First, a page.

Earlier today I had the opportunity to participate in a summer camp for American Indian high school students (Safeguarding our Natural and Tribal Heritage Youth Program funded by the USDA’s Animal and Plant Health Inspection Service). I was particularly excited because it allowed me a chance to do a workshop called Trickster Modeling. The basic idea of the workshop is to use storytelling to motivate interest in mathematical/computational biology (click here for Learning Objectives).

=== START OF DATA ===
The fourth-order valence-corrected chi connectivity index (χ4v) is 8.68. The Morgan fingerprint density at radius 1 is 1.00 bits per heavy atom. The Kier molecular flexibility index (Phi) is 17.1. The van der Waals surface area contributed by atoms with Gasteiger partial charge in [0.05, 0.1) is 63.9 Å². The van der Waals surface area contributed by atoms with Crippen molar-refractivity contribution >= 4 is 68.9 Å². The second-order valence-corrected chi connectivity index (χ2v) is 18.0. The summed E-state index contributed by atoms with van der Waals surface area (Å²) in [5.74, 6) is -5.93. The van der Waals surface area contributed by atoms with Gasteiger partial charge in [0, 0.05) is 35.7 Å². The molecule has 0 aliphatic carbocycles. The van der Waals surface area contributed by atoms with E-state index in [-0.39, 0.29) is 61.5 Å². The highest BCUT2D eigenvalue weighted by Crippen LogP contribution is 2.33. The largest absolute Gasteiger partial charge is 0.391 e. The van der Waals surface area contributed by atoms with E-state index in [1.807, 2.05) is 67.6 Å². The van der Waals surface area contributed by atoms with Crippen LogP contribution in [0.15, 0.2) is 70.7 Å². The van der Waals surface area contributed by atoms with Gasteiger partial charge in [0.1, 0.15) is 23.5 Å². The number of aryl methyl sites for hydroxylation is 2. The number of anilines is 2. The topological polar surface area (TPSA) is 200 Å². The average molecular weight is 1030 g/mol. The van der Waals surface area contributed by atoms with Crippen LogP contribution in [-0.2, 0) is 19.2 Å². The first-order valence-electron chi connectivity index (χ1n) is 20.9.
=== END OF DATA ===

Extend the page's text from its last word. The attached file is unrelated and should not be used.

After some introductions, I told the story “Giddy Up, Wolfie” about a rabbit (chokfi) who tries to steal a wolf’s (nashoba) girlfriend. From there, we talked about rabbit-wolf (chokfi-nashoba) dynamics in the wild. We then used a modified agent-based predator-prey model implemented in NetLogo that uses Chickasaw words for the model variables (feel free to email me for the code). Using NetLogo simulations, students also completed a Nashoba Chokfi Worksheet, which is based off of a NIMBioS worksheet (a terrific institute that has some great resources for educators). All and all I think it went pretty well and hope to have a chance to do more workshops like these in the future.